YouTube video

David Swanson: Rahm Emanuel was a strong supporter of the Iraq war

Story Transcript

Why I support the REAL News
(a short message from a supporter)

HOWARD ZINN, HISTORIAN AND AUTHOR: I like the idea of The Real News, because we are in desperate need of independent sources of information and analysis.

Who is Rahm Emanuel?

PAUL JAY, SENIOR EDITOR, TRNN: The question of the prosecution of George Bush is one of the issues that will face Barack Obama as he becomes the next president of the United States. Many people think the lack of impeachment procedures set a dangerous precedent about the unitary presidency and the abuse of power. Will Barack Obama address any of this? To analyze this question we are joined now by David Swanson, who’s the founder of After Downing Street and Washington director of He joins us from Virginia. Welcome, David.


JAY: So, David, with and After Downing Street, you guys campaigned quite heavily in favor of Barack Obama. On the other hand, he doesn’t have the most—what can I say?—courageous record in terms of voting on the FISA bill and standing on these questions in relationship to impeachment. Talk a little bit: your response to his election, and then what will be a litmus test for you, whether he’s actually taking on some of the abuses of the last eight years.

SWANSON: Well, here I sit in Virginia, which up through 1964 always voted for a Democrat for president because the Democrats were more racist, and from that point to this always voted for a Republican because the Republicans were more racist. And we’ve been through a campaign where the Republican candidate and running mate ran a racist campaign, and Virginia has voted for Obama—for not only a Democrat, not only the less racist party, but a black man. And so I’m absolutely thrilled. This works wonders for Virginia politics, as well as for national politics. And it would have been an absolute disaster for the peace movement, for any sort of justice movement, to have McCain and Palin in there. Barack Obama is not about to solve all the country’s or the world’s problems left to his own devices, but there is the possibility of public pressure influencing him—he is a politician that responds to public pressure. And so there is hope, there is a role for US citizens.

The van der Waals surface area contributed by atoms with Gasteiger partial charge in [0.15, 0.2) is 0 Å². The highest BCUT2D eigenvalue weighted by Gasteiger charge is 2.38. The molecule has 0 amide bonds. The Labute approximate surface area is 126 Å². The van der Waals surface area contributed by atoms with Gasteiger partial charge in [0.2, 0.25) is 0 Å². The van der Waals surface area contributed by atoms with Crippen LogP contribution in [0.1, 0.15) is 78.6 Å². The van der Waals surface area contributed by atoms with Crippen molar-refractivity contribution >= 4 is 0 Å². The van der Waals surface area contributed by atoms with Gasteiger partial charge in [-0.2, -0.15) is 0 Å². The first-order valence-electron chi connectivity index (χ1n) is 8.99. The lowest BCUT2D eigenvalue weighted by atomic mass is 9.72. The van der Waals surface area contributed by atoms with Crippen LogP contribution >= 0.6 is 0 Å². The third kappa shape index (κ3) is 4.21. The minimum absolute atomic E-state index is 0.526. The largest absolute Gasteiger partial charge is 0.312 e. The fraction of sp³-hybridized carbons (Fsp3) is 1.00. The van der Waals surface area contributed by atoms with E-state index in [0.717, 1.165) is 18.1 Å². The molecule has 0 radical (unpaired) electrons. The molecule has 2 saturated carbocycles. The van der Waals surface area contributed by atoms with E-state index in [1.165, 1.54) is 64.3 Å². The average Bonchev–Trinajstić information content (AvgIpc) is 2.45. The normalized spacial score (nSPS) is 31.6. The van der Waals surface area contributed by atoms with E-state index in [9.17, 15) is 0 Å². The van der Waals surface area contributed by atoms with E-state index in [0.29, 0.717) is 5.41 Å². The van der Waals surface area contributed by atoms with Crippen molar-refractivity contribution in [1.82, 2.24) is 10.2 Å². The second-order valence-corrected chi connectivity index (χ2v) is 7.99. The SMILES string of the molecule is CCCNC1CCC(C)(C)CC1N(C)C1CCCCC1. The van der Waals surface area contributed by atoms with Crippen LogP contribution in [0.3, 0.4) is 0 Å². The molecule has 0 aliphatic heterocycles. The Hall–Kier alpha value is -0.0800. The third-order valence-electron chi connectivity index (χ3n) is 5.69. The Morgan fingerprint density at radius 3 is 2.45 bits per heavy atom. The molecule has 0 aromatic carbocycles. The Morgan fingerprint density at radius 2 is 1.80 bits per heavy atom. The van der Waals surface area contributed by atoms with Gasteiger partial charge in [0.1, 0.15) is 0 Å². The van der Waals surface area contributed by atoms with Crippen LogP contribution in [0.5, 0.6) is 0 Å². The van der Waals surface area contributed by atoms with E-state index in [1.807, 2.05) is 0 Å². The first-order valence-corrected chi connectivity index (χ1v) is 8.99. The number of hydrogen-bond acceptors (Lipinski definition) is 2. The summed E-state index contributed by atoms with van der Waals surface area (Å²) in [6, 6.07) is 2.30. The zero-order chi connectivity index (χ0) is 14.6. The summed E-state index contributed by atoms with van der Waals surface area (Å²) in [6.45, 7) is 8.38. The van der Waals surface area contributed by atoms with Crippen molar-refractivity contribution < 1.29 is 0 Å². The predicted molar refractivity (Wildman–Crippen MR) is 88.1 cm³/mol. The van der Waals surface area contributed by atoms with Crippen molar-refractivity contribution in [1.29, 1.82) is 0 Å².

JAY: Well, one of his first major decisions was his chief of staff. He’s offered the job to Rahm Emanuel. What do you know about Emanuel? And what does it tell you about the direction of the Obama administration?

SWANSON: Well, of course, he already picked as a running mate a senator, Joe Biden, who had led the charge for the invasion of Iraq in the Senate back in 2003, so that was not encouraging either. Rahm Emanuel has been the amazing, early bad news following the last two elections. In January 2007, Rahm Emanuel told The Washington Post, effectively, look, we’re going to let this war go on two years so that we can run against it again—which has cost nearly 2,000 US servicemen and -women their lives, and hundreds of thousands of Iraqis. And then, following this election, we get the news that Emanuel is being offered the job of chief of staff, which, presumably, he’s going to accept. This is a disaster. You know, it’s good to have someone who knows Congress as your chief of staff; it’s not necessarily good to have someone like Emanuel.

JAY: David, what was the quote? Because that’s kind of an outrageous thing he would have said, to allow a war to continue for pragmatic political purposes. What was the quote to The Post?

SWANSON: Well, there was a story in The Washington Post in January 2007, and it quoted Emanuel in some cases, and it paraphrased him in others. On Iraq it was a paraphrase, but it was to the effect of don’t look to Emanuel’s Democrats for any solution on Iraq. They see it as Bush’s war. They want the Republican Party to fall apart, and they want to be there in two years to pick up the pieces. And so this was telegraphing to the country that the Democrats were going to do what in fact Emanuel orchestrated—and they did for two years—and that was: pretend to try to end the occupation of Iraq, pretend that legislation was needed, and blame the Republican filibuster power and the president’s veto power for their failure to do what they could have accomplished simply by ceasing to fund the occupation.